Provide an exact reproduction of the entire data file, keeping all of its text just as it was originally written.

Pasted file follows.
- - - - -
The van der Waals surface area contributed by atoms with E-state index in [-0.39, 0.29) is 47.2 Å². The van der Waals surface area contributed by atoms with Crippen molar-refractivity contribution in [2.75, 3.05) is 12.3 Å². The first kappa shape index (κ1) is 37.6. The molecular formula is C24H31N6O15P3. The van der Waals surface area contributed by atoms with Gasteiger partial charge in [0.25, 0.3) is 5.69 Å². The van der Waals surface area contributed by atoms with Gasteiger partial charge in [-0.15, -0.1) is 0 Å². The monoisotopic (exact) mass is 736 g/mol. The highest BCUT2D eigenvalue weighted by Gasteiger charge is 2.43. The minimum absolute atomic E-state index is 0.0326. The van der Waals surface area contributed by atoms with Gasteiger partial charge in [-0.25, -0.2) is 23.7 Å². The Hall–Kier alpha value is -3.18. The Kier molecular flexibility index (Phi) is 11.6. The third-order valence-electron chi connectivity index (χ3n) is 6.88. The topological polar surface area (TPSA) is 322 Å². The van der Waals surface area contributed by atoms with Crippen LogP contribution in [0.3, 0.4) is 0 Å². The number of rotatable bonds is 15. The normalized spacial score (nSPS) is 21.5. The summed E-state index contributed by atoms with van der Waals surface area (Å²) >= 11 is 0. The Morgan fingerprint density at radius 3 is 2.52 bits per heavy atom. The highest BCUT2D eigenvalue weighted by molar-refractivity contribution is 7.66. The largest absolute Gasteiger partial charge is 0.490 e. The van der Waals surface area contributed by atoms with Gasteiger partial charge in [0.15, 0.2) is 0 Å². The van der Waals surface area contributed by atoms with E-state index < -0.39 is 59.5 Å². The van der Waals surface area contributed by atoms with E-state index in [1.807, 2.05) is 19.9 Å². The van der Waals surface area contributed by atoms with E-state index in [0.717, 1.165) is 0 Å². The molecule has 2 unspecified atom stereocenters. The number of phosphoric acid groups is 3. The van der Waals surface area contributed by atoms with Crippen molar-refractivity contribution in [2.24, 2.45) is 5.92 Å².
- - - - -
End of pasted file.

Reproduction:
The van der Waals surface area contributed by atoms with E-state index in [-0.39, 0.29) is 47.2 Å². The van der Waals surface area contributed by atoms with Crippen molar-refractivity contribution in [2.75, 3.05) is 12.3 Å². The first kappa shape index (κ1) is 37.6. The molecular formula is C24H31N6O15P3. The van der Waals surface area contributed by atoms with Gasteiger partial charge in [0.25, 0.3) is 5.69 Å². The van der Waals surface area contributed by atoms with Gasteiger partial charge in [-0.15, -0.1) is 0 Å². The monoisotopic (exact) mass is 736 g/mol. The highest BCUT2D eigenvalue weighted by Gasteiger charge is 2.43. The minimum absolute atomic E-state index is 0.0326. The van der Waals surface area contributed by atoms with Gasteiger partial charge in [-0.25, -0.2) is 23.7 Å². The Hall–Kier alpha value is -3.18. The Kier molecular flexibility index (Phi) is 11.6. The third-order valence-electron chi connectivity index (χ3n) is 6.88. The topological polar surface area (TPSA) is 322 Å². The van der Waals surface area contributed by atoms with Crippen LogP contribution in [0.3, 0.4) is 0 Å². The number of rotatable bonds is 15. The normalized spacial score (nSPS) is 21.5. The summed E-state index contributed by atoms with van der Waals surface area (Å²) >= 11 is 0. The Morgan fingerprint density at radius 3 is 2.52 bits per heavy atom. The highest BCUT2D eigenvalue weighted by molar-refractivity contribution is 7.66. The largest absolute Gasteiger partial charge is 0.490 e. The van der Waals surface area contributed by atoms with Gasteiger partial charge in [0.15, 0.2) is 0 Å². The van der Waals surface area contributed by atoms with E-state index < -0.39 is 59.5 Å². The van der Waals surface area contributed by atoms with E-state index in [1.807, 2.05) is 19.9 Å². The van der Waals surface area contributed by atoms with E-state index in [0.717, 1.165) is 0 Å². The molecule has 2 unspecified atom stereocenters. The number of phosphoric acid groups is 3. The van der Waals surface area contributed by atoms with Crippen molar-refractivity contribution in [2.24, 2.45) is 5.92 Å².